The Court of Appeal noted that the California Supreme Court recently held that only information specifically listed in Penal Code section 832.8 is a “personnel record” subject to the Pitchess procedure. The information set out in section 832.8 is personal data, medical history, election of employee benefits, “other information the disclosure of which would constitute an unwarranted invasion of personal privacy,” and “[c]omplaints or investigations of complaints, concerning an event or transaction in which he or she participated, or which he or she perceived, and pertaining to the manner in which he or she performed his or her duties.”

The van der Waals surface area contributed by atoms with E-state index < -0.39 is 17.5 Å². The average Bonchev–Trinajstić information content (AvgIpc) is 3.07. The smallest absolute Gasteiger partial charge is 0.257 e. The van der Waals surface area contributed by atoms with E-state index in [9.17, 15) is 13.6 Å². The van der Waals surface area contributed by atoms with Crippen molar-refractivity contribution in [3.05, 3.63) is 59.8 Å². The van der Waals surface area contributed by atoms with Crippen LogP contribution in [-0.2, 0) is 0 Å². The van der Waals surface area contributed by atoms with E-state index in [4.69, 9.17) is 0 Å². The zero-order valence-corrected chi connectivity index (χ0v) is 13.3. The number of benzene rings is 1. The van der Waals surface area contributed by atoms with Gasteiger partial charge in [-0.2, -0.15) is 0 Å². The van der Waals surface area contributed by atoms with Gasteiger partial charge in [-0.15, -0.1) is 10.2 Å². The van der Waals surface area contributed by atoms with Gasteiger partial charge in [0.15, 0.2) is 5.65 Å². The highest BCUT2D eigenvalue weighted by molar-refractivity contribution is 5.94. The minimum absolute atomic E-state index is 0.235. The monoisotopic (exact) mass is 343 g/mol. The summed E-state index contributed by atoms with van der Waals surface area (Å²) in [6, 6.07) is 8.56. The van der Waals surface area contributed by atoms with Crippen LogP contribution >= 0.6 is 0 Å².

Whittier contended that the memorandum falls within the complaints and investigations category because the investigation of the officer’s complaint of racial discrimination was based on events that the officer perceived his own discriminatory treatment by others in the department. The court rejected this argument and stated that “to be a personnel record the complaint or investigation of a complaint must both concern an event that involved the officer as a participant or witness and pertain to the officer’s performance of his or her duties.” The memorandum at issue did not pertain to the performance of duties by the officer complaining of racial discrimination. Therefore, Zanone’s failure to file a Pitchess motion did not preclude her from using the memorandum to impeach Chief Singer’s testimony.